Dual-Specialty Approach at UF Health Reduces Risk of Kidney Stone Recurrence
About one in 10 people get a kidney stone in their lifetime, and unless aggressive preventive measures are sought, it’s likely that more than half will have a recurrence within five years. The UF Health Urology kidney stone clinic draws on the expertise of urologists and nephrologists to help patients reduce their risk of recurrent kidney stones.
Vincent G. Bird, M.D., the David A. Cofrin Endowed Professor of Endourology and chief of the division of minimally invasive surgery in the department of urology, says assessment often includes imaging in the form of X-rays, ultrasound or CT scans. The clinic also conducts blood testing and both spot urine testing and 24-hour urine collection. “We look for any recurrent stone disease, we assess the growth of any known stones, we check the patient’s symptoms and assess if they need further treatment based on what we find with the imaging,” Bird explains. “Then we adjust their fluid, diet, medication and supplement regimen.”
People who have recently undergone bariatric surgery are a good example of those who are likely to benefit from the comprehensive care at the clinic. People who have had gastric bypass often develop new-onset kidney stones, because the bowel’s absorption state changes substantially.
Bird explains that these patients are predisposed to excess absorption of oxalate, which goes to the kidney, where it can increase the risk of stones. They also experience substantial water loss through the bowel and can become dehydrated, which decreases urinary citrate, a substance that helps prevent stone growth. In addition, they frequently have substantial calcium loss. Usually these patients can be helped by calcium citrate and potassium citrate supplementation.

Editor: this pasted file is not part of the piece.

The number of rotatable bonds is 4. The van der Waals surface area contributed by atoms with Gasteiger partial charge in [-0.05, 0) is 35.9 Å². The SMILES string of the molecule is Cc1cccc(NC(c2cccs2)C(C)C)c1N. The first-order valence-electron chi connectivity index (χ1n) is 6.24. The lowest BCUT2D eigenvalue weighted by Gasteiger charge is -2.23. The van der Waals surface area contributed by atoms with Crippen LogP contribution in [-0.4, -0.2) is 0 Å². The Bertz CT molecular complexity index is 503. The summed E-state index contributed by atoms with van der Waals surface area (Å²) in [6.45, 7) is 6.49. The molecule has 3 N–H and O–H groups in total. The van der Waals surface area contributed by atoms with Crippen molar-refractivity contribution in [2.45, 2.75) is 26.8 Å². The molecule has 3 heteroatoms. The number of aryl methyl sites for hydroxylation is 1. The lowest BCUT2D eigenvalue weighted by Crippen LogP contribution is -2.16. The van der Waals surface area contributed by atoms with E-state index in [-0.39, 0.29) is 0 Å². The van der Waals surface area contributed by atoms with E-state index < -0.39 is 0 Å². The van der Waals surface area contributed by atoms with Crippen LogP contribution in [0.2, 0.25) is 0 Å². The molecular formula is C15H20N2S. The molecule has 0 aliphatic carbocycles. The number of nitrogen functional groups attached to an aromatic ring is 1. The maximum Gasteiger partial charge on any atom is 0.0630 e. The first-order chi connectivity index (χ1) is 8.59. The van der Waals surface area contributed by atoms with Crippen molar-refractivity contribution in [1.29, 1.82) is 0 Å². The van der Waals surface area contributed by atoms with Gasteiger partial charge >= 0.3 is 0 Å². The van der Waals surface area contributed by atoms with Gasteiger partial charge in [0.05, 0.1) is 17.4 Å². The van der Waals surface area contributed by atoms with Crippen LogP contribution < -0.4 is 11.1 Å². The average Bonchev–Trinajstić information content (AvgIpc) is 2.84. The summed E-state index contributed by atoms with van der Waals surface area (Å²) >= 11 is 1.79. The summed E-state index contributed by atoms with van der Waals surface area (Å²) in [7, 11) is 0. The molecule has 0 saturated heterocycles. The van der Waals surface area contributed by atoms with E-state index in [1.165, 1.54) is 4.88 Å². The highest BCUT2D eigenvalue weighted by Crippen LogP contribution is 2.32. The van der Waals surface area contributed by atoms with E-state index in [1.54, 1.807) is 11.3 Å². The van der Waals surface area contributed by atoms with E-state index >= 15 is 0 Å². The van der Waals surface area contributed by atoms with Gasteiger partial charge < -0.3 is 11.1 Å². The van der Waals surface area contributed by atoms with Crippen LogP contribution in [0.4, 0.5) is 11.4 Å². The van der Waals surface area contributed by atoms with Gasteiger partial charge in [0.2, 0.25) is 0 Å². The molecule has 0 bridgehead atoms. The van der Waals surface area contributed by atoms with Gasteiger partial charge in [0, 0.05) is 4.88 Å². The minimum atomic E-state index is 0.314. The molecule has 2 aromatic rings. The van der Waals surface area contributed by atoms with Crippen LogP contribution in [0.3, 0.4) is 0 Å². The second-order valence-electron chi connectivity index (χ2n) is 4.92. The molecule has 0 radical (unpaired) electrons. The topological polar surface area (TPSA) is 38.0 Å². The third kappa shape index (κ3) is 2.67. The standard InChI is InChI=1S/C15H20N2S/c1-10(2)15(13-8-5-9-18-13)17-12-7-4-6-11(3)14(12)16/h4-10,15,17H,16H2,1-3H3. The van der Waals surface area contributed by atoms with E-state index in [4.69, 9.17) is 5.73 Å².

“In conjunction with the nephrology department, we extensively review patients’ diet and nutritional status, and we make recommendations about how to identify food items that may place them at higher or lower risk for kidney stones,” Bird explains. “It is through the combined approach of fluids, diet modification, supplements and sometimes medications that we come up with a total prevention plan, devised by the urology team and the nephrology team together.”
Bird says patients appreciate the one-stop care. “They avoid getting conflicting information from different specialists at different times and locations. I think they appreciate receiving one unified plan from the entire team. Also, they know they can readily contact us should there be any changes in their health or other needs related to their kidney stone disease.”
Bird thinks multidisciplinary care of specific diseases is the way medicine needs to go. “I am very proud of our department. We have leaders in various areas of urologic disease. A key reason is that the University of Florida fosters the coming together of multiple areas of expertise to grow a new and better care model for patients.”